42. ^ locomotive D1630 Class47.com - Retrieved on 2007-05-14
  43. ^ "Report on the Derailment that occurred on 25 August 1974 at Dorchester West" (PDF). Her Majesty's Stationery Office. Railway Inspectorate, Department of the Environment. 20 November 1975. Retrieved 21 March 2017. 
  44. ^ [1] Railwaysarchive.co.uk - Retrieved on 2015-11-05
  45. ^ Trevena, Arthur (1981). Trains in Trouble: Vol. 2. Redruth: Atlantic Books. p. 47. ISBN 0-906899-03-6. 
  46. ^ Invergowrie accident report Railwaysarchive.co.uk - Retrieved on 2007-04-30
  47. ^ Jinxed locomotive 47299 Railfan article - Retrieved on 2007-04-30
  48. ^ The Polmont accident in the light of 2001 Selby Crash Danger Ahead - Retrieved on 2007-04-30
  49. ^ Department of Transport (29 May 1987). "Report on the Collision that occurred on 18 January 1986 at Preston" (PDF). Her Majesty's Stationary Office. Retrieved 2 April 2017.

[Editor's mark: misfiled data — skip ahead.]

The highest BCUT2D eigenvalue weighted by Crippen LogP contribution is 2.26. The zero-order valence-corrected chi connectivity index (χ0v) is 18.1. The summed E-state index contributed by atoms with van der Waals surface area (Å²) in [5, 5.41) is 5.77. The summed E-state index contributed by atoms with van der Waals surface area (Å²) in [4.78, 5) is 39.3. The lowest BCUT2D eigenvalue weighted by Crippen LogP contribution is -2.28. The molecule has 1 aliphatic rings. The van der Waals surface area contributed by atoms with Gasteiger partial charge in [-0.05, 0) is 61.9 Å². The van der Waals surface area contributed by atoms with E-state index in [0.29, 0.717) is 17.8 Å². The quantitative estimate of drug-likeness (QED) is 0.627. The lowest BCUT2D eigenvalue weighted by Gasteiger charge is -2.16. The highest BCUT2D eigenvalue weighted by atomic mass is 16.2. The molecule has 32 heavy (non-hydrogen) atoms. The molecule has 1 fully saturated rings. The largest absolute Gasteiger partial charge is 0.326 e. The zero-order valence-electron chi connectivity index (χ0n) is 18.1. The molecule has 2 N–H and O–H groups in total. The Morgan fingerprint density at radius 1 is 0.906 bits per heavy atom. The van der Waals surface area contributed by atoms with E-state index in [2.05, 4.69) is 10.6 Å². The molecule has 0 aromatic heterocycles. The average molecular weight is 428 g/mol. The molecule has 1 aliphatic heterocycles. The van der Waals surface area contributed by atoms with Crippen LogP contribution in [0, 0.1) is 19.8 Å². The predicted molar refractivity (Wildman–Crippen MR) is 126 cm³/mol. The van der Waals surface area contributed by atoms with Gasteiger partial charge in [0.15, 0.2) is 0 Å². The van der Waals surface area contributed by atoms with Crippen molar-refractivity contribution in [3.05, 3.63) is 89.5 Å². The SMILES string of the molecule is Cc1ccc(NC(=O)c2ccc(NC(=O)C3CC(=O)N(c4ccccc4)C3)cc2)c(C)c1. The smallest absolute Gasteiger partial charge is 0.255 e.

50. ^ Vaughan, Adrian (1989). Obstruction Danger. Wellingborough: Patrick Stephens Limited. pp. 240–48. ISBN 1-85260-055-1. 
  51. ^ Earnshaw, Alan (1991). Trains in Trouble: Vol. 7. Penryn: Atlantic Books. p. 45. ISBN 0-906899-50-8. 
  52. ^ Vaughan, Adrian (2003) [2000]. Tracks to Disaster. Hersham: Ian Allan. pp. 10–11. ISBN 0 7110 2985 7. 
  53. ^ Department of Transport (6 May 1988). "Report on the Collision that occurred on 24th March 1987 at Frome" (PDF). Her Majesty's Stationery Office. Retrieved 21 March 2017. 
  54. ^ "Cuba". Class47.co.uk. 1965-07-30. Retrieved 2012-08-15. 


  • Stevens-Stratten, S.W.; Carter, R.S. (1978). British Rail Main-Line Diesels. Shepperton: Ian Allan Ltd. ISBN 0-7110-0617-2. 
  • Toms, George (1978). Brush Diesel Locomotives, 1940-78. Sheffield: Turntable Publications. ISBN 0902844482. OCLC 11213057. 

Further reading

External links